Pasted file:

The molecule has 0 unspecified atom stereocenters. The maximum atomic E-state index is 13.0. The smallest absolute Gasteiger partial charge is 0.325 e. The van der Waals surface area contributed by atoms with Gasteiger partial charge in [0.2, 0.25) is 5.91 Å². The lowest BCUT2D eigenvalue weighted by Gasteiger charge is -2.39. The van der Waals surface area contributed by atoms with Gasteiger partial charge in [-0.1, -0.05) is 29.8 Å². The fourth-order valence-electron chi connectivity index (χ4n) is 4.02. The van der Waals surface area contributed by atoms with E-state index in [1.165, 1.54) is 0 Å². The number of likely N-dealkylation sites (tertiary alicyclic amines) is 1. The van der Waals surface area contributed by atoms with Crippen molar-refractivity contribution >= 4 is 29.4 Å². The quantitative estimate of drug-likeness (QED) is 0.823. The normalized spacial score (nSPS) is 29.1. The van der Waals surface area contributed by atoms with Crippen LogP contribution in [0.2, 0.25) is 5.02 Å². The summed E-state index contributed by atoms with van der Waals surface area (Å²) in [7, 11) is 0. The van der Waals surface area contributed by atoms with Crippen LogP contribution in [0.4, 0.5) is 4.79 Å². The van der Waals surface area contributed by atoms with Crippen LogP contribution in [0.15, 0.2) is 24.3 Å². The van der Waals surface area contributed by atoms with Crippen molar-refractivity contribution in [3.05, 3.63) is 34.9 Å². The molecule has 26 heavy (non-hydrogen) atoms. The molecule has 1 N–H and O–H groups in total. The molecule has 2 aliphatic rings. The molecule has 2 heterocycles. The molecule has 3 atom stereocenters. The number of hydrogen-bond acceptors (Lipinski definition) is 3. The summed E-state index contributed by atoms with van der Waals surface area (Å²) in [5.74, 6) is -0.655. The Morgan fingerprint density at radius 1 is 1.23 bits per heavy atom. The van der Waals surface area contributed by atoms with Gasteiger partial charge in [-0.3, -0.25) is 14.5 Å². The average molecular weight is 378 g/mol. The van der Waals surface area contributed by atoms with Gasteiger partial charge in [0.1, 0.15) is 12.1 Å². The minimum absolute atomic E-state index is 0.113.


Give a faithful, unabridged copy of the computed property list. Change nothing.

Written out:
The molecule has 0 unspecified atom stereocenters. The maximum atomic E-state index is 13.0. The smallest absolute Gasteiger partial charge is 0.325 e. The van der Waals surface area contributed by atoms with Gasteiger partial charge in [0.2, 0.25) is 5.91 Å². The lowest BCUT2D eigenvalue weighted by Gasteiger charge is -2.39. The van der Waals surface area contributed by atoms with Gasteiger partial charge in [-0.1, -0.05) is 29.8 Å². The fourth-order valence-electron chi connectivity index (χ4n) is 4.02. The van der Waals surface area contributed by atoms with E-state index in [1.165, 1.54) is 0 Å². The number of likely N-dealkylation sites (tertiary alicyclic amines) is 1. The van der Waals surface area contributed by atoms with Crippen molar-refractivity contribution >= 4 is 29.4 Å². The quantitative estimate of drug-likeness (QED) is 0.823. The normalized spacial score (nSPS) is 29.1. The van der Waals surface area contributed by atoms with Crippen LogP contribution in [0.2, 0.25) is 5.02 Å². The summed E-state index contributed by atoms with van der Waals surface area (Å²) in [7, 11) is 0. The van der Waals surface area contributed by atoms with Crippen LogP contribution in [0.4, 0.5) is 4.79 Å². The van der Waals surface area contributed by atoms with Crippen LogP contribution in [0.15, 0.2) is 24.3 Å². The van der Waals surface area contributed by atoms with Crippen molar-refractivity contribution in [3.05, 3.63) is 34.9 Å². The molecule has 26 heavy (non-hydrogen) atoms. The molecule has 1 N–H and O–H groups in total. The molecule has 2 aliphatic rings. The molecule has 2 heterocycles. The molecule has 3 atom stereocenters. The number of hydrogen-bond acceptors (Lipinski definition) is 3. The summed E-state index contributed by atoms with van der Waals surface area (Å²) in [5.74, 6) is -0.655. The Morgan fingerprint density at radius 1 is 1.23 bits per heavy atom. The van der Waals surface area contributed by atoms with Gasteiger partial charge in [-0.3, -0.25) is 14.5 Å². The average molecular weight is 378 g/mol. The van der Waals surface area contributed by atoms with Gasteiger partial charge in [0.1, 0.15) is 12.1 Å². The minimum absolute atomic E-state index is 0.113.